Muscatine’s branch of the Young Woman’s Christian associttion is considerable younger in years than the local Y.M.C.A., but its scope of activity is equally as broad and as beneficial to girls and women of the community. This association experienced none of the early hardships of its kindred organization, the Y.M.C.A. Not once did it cease to function after its organization at a meeting held June 6, 1905 in the lecture room of the First Baptist church.

Miss Abbie McElroy, state organizer assisted with the work of forming the association, and Mrs. Ella L. Jayne played a prominent part in the early organization work. First officers, known as the board of managers, were: Mrs. J. N. Elliott, Mrs. F. S. Pentzer, Mrs. Laura Musser-McColm, Mrs. P. W. Francis, Mrs. Ella L. Jayne, Miss Winifred Giesler, Miss Mary C. Dean, Mrs. N. Rosenberger, Mrs. J. S. Kulp, Mrs. Celia Brigham, Mrs. Mary Hoopes, Mrs. Ida Brooks, Miss May Brown, and Mrs. W. F. Bishop. The new society affiliated at an early date with the Rest Room society. Its early meeting were held in the Rest Room Society’s headquarters, then located on Iowa avenue. Miss Elizabeth Hoopes was placed in charge of the rest rooms. Soon afterward, membership of the board of directors was completed by the addition of Mrs. J. W. Potter, Mrs. S. G. Stein, Mrs. J. Risley Reuling and Mrs. Lilly Brown.

In October, 1905, following the appointment and subsequent resignation of Miss Clara L. Darst, of Chicago, as general secretary, the rest rooms were abandoned and the association moved to the Stein building and became a departmental organization.

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Many Obstacles Were Faced by Muscatine Y During Early History

Like many another institution in the early history of Muscatine, the Young Men’s Christian association experienced innumerable “ups” and “downs” during the days when the city was still in its infancy. But it survived each one in turn, to become the strongest child-guidance institution in the city.

First steps toward the organization of a Y.M.C.A. in Muscatine were taken at a meeting of interested parties at the Congregational church parlors here on Nov. 10, 1855. At that time a constitution and by laws were drawn up, but the organization apparently failed to bear lasting fruit. There is no record of its existence in the city until the year 1868.

On Feb. 28 of the latter year, the association was reorganized at a meeting in the office of Allen Broomhall. Again a constitution was adapted, and the Rev. John Armstrong was chosen president, with D. W. Lewis as secretary pro tem. A short time later Henry Jayne was named as permanent secretary. But again the organization failed to take effect, and the county history book records nothing of its existence again until 1877, when the organization move was started once again.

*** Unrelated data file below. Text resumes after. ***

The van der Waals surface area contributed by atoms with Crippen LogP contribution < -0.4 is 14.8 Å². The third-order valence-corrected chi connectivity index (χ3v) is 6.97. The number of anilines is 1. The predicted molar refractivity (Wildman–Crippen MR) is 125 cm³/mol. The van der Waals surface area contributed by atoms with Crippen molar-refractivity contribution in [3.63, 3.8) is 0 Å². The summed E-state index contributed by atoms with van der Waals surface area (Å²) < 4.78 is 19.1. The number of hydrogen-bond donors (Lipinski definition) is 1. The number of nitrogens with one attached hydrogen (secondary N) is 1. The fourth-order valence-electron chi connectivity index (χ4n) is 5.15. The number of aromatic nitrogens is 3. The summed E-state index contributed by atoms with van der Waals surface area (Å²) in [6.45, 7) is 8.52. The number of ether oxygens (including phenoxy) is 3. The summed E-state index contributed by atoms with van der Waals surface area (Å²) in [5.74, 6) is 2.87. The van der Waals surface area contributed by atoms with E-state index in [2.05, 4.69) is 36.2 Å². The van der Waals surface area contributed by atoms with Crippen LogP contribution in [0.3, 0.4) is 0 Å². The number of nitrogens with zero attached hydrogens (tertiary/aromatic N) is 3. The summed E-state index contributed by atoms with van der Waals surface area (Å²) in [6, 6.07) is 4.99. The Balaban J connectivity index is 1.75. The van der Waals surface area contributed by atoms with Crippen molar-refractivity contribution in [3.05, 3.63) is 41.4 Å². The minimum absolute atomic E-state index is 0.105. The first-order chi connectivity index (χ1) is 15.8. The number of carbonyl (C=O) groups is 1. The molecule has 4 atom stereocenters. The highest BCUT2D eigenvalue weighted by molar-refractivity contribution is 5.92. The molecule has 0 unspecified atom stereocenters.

Meeting at the First Methodist, D. C. Richman was elected president of the association at the 1877 meeting. Other officers were P. M. Musser, vice-president; William H. Woodward, corresponding secretary; William C. Betts, recording secretary; and A. K. Raff, treasurer. On the board of directors were Leroy McColm, O. G. Jack, W. H. Keating, Thomas Presser, Fred Giesler, and C. Heppe. But history again repeated, and this organization also dropped out of existence after several years.

Not until 1888 was the present association organized with the aid of W. M. Danner, then state secretary of the Y. M. C. A. This organization became permanent with P. W. Francis as president and G. W. Bawden as secretary. Two years later a move was started for securing a permanent home. Public subscriptions were taken, Governor Cummins of Iowa Came here to talk in its behalf, and the cause was aided materially by the receipt of a $10,000 gift from a former resident of the city, Thomas Irvine.

In the fall of 1902 backers of the move saw their way clear to purchase a lot on Iowa avenue, and ground was broken for the structure soon afterward. By that time nearly $30,000 had been subscribed for the purchase of the building.

Included among the officers of the association during the period from 1888 to 1910 were G. W. Bawden, T. B. Prosser, William Egge, Z. W. Hutchinson, S. T. Sinnett, I. E. Munger, S. M. Batterson, W. B. Engle, W. E. Bliven, G. D. Baker, S. E. Taylor, P. W. Francis, Fred Beach, J. L. Scofield, G. J. Ross, C. F. Nevins, J. A. Robbins, R. M. Chase, W. F. Chevalier, Hugh Jameson, J. G. Mitchell, J. E. Hoopes and J. B. McNiel.